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Version: 0.18.9

Get started with Great Expectations and Databricks

Use the information provided here to learn how you can use Great Expectations (GX) with Databricks.

To use GX with Databricks, you'll complete the following tasks:

  • Load data
  • Instantiate a Data ContextThe primary entry point for a Great Expectations deployment, with configurations and methods for all supporting components.
  • Create a Data SourceProvides a standard API for accessing and interacting with data from a wide variety of source systems. and a Data AssetA collection of records within a Data Source which is usually named based on the underlying data system and sliced to correspond to a desired specification.
  • Create an Expectation SuiteA collection of verifiable assertions about data.
  • Validate data using a CheckpointThe primary means for validating data in a production deployment of Great Expectations.

The information provided here is intended to get you started quickly. To validate files stored in the DBFS, select the File tab. If you have an existing Spark DataFrame loaded, select one of the DataFrame tabs. See the specific integration guides if you're using a different file store, such as Amazon S3, Google Cloud Storage (GCS), or Microsoft Azure Blob Storage (ABS).

The complete code used in the following examples is available on GitHub:

Prerequisites

  • A complete Databricks setup, including a running Databricks cluster with an attached notebook
  • Access to DBFS

Install GX

  1. Run the following command in your notebook to install GX as a notebook-scoped library:

    %pip install great-expectations

    A notebook-scoped library is a custom Python environment that is specific to a notebook. You can also install a library at the cluster or workspace level. See Databricks Libraries.

  2. Run the following command to import the Python configurations you'll use in the following steps:

    import great_expectations as gx
    from great_expectations.checkpoint import Checkpoint

Set up GX

To avoid configuring external resources, you'll use the Databricks File System (DBFS) for your Metadata Stores and Data DocsHuman readable documentation generated from Great Expectations metadata detailing Expectations, Validation Results, etc. store.

DBFS is a distributed file system mounted in a Databricks workspace and available on Databricks clusters. Files on DBFS can be written and read as if they were on a local filesystem by adding the /dbfs/ prefix to the path. It also persists in object storage, so you won’t lose data after terminating a cluster. See the Databricks documentation for best practices, including mounting object stores.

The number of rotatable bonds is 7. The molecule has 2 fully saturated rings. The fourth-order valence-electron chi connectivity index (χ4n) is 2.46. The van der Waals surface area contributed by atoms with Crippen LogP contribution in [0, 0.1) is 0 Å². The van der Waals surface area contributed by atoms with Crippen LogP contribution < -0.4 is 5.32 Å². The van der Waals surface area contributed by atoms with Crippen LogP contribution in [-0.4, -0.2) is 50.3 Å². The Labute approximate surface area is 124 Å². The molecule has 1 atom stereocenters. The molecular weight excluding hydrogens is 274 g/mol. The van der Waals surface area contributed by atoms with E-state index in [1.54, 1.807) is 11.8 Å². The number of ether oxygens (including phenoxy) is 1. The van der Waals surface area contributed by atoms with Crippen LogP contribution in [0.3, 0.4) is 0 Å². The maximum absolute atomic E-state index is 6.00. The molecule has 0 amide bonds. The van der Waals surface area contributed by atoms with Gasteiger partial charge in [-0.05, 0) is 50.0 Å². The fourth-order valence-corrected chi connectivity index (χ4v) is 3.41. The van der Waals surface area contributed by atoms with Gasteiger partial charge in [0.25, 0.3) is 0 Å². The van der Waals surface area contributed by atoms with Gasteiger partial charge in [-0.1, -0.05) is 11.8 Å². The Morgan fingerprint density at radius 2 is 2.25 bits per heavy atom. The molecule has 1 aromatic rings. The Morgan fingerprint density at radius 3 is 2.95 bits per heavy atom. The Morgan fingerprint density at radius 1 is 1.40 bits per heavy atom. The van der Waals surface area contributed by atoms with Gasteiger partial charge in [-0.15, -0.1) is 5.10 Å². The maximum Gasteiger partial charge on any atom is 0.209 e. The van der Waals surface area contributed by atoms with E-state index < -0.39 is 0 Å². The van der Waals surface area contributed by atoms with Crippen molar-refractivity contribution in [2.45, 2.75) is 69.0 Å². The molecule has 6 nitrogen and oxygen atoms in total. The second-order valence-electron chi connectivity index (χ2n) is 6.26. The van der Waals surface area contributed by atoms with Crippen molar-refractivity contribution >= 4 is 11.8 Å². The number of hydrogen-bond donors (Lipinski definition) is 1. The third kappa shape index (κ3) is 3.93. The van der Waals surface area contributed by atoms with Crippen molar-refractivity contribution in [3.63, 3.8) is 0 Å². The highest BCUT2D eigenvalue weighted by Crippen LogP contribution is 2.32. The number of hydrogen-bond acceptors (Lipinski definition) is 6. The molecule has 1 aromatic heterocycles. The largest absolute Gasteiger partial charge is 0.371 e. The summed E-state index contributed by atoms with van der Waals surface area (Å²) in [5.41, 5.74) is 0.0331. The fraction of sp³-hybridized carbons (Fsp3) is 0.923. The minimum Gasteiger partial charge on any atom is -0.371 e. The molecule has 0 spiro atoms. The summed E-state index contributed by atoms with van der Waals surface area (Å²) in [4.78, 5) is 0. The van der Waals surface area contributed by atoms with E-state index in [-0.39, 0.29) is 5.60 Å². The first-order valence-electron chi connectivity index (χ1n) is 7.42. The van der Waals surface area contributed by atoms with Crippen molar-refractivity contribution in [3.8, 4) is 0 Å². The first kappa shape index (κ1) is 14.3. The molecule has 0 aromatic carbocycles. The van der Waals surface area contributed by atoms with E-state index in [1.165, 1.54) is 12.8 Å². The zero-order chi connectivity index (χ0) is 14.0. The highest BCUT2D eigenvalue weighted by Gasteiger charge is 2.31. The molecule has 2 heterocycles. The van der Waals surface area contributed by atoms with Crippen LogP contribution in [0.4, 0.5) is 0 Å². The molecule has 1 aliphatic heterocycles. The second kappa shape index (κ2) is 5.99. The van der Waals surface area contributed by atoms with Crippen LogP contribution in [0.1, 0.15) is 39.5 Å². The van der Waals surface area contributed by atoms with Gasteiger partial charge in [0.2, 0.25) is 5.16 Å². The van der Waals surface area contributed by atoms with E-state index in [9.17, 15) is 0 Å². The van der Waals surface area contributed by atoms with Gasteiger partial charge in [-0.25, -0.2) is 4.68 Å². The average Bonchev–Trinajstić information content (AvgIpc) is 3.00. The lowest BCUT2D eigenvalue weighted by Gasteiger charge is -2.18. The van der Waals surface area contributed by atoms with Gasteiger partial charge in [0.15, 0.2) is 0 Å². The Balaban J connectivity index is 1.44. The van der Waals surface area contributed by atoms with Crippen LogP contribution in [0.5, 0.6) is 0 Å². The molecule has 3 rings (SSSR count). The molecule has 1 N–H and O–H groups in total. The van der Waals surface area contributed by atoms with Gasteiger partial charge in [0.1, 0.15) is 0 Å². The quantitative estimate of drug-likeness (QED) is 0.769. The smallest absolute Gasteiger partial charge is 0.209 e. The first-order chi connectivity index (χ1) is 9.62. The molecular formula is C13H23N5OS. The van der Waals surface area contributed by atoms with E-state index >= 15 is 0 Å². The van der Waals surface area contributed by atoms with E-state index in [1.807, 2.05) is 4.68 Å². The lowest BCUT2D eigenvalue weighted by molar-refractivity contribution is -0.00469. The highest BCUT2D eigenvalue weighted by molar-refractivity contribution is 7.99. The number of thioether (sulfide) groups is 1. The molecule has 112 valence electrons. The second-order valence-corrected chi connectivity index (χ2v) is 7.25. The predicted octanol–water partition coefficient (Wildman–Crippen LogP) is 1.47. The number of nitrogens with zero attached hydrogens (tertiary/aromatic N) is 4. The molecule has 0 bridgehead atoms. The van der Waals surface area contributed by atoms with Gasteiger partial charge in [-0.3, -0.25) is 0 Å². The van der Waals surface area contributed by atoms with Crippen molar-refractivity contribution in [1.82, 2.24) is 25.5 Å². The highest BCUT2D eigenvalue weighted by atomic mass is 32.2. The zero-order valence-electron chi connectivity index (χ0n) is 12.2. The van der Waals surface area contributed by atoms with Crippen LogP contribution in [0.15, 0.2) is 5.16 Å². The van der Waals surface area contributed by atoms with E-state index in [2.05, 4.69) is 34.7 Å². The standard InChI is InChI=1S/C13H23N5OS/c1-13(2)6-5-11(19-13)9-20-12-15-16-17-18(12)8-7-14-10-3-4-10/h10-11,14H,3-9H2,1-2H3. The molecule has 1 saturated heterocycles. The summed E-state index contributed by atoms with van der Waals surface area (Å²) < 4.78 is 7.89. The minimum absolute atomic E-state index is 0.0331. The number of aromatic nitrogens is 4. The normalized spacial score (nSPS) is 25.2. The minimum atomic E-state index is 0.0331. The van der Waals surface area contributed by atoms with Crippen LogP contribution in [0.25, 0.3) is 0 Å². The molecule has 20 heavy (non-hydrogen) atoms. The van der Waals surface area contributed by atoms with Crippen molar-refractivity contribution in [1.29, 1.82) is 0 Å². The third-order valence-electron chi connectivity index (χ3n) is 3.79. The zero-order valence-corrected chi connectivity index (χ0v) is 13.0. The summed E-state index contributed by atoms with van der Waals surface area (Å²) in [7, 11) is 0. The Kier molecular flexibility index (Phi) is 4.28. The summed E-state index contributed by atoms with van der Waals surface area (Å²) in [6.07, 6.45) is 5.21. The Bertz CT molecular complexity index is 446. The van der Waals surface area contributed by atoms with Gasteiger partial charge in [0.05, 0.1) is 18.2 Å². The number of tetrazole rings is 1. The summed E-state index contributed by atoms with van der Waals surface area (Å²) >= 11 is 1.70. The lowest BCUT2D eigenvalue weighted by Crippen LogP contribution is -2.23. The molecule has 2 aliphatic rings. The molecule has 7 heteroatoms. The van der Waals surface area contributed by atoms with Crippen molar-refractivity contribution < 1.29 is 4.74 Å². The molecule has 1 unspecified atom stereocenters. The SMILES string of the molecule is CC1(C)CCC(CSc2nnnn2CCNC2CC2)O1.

1. Run the following code to set up a Data ContextThe primary entry point for a Great Expectations deployment, with configurations and methods for all supporting components. with the default settings:

    context_root_dir = "/dbfs/great_expectations/"
  2. Run the following code to instantiate your Data Context:

    context = gx.get_context(context_root_dir=context_root_dir)

Prepare your data

Run the following command with dbutils to copy existing example .csv taxi data to your DBFS folder:

# Copy 3 months of data
for month in range(1, 4):
dbutils.fs.cp(
f"/databricks-datasets/nyctaxi/tripdata/yellow/yellow_tripdata_2019-0{month}.csv.gz",
f"/example_data/nyctaxi/tripdata/yellow/yellow_tripdata_2019-0{month}.csv.gz"
)

Connect to your data

  1. Run the following command to set the base directory that contains the data:

    base_directory = "/dbfs/example_data/nyctaxi/tripdata/yellow/"
  2. Run the following command to create our Data SourceProvides a standard API for accessing and interacting with data from a wide variety of source systems.:

    dbfs_datasource = context.sources.add_or_update_spark_dbfs(
    name="my_spark_dbfs_datasource",
    base_directory=base_directory,
    )
  3. Run the following command to set the batching regex:

    batching_regex = r"yellow_tripdata_(?P<year>\d{4})-(?P<month>\d{2})\.csv\.gz"
  4. Run the following command to create a Data AssetA collection of records within a Data Source which is usually named based on the underlying data system and sliced to correspond to a desired specification. with the Data Source:

    csv_asset = dbfs_datasource.add_csv_asset(
    name="yellow_tripdata",
    batching_regex=batching_regex,
    header=True,
    infer_schema=True,
    )
  5. Run the following command to build a Batch RequestProvided to a Data Source in order to create a Batch. with the Data AssetA collection of records within a Data Source which is usually named based on the underlying data system and sliced to correspond to a desired specification. you configured earlier:

    batch_request = csv_asset.build_batch_request()

Create Expectations

You'll use a ValidatorUsed to run an Expectation Suite against data. to interact with your batch of data and generate an Expectation SuiteA collection of verifiable assertions about data..